Now, for the practicalities:  It will cost me about $600 to update my license dues and get one of the magic widgets that opens the doors on all the houses.  I think that might be possible before too long. 

In the meantime, I've decided to ramp up my staging business, focusing more on home optimizing, curb appeal makeovers, and use-what-you-have room re-dos than on staging empty properties for sale.  Door flyers will be going out soon. 

I'm also on the verge of getting a flea market booth and opening an Etsy store to sell some of my freebie finds and freebie makeovers.  (Shhhh!  Don't tell my buyers that it was all free to start with!)  This will all go hand-in-hand with my Freesourcefull blog ( where you can watch my projects in progress.

For example, here's what I pulled out of the dumpster over the weekend. 



It's the bracket that held a mirror on top of an old highboy dresser.  I know it doesn't look like much now but it will soon be painted (white or red?), will hold a framed chalkboard, and will have an additional shelf at the bottom and maybe some hooks for keys and such -- all made from stuff I have around and all FREE.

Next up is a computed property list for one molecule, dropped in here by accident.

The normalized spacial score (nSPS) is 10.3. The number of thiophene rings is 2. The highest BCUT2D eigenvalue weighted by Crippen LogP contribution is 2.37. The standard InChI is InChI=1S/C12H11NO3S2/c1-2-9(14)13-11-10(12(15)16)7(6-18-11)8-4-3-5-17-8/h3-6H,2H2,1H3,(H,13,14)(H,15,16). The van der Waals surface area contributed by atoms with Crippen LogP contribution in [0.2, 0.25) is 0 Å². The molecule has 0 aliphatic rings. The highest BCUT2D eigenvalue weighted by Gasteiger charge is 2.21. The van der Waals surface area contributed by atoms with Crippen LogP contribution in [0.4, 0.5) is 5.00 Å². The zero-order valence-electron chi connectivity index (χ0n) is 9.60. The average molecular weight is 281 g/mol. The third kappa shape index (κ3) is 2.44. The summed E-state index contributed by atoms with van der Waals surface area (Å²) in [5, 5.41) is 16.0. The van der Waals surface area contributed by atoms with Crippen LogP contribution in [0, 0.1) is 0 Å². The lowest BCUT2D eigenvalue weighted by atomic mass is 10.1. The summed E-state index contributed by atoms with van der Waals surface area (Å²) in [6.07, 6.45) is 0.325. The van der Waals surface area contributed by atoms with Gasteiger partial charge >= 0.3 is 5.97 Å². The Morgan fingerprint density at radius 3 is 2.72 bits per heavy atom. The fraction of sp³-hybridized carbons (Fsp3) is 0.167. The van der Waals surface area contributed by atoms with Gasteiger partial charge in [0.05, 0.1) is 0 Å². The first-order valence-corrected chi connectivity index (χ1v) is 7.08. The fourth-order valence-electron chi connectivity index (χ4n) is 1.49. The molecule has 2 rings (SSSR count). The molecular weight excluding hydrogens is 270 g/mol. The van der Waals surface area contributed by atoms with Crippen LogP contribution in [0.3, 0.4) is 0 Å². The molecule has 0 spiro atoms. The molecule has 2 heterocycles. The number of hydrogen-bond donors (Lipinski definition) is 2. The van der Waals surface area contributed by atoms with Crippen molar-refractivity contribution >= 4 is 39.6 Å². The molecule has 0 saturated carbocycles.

Now I've just GOT to learn to part with my projects!

Now I'm wishing I'd picked up those two cane-backed dining chairs I passed by on the curb the other day...

For those of you who keep telling me I need to do LESS.  Sorry, I've got to do everything I can until something takes in a such as way as to fill up my bank account.  Last week I cleaned two houses.  This week I'm working for a relocation company helping to unpack for a family that just moved to town. I'll continue to work mornings at the church and some evenings at my caregiver job.  I may also look into doing more caregiving and might even get at CNA (certified nursing assistant) credential to make me more valuable in that field.   I'll do whatever I can to get by.  I actually do enjoy all of these different kinds of work.  I learn something everywhere I go!  I'm always curious to see where I'll find myself next.  In the end, the best part is that I WILL find myself!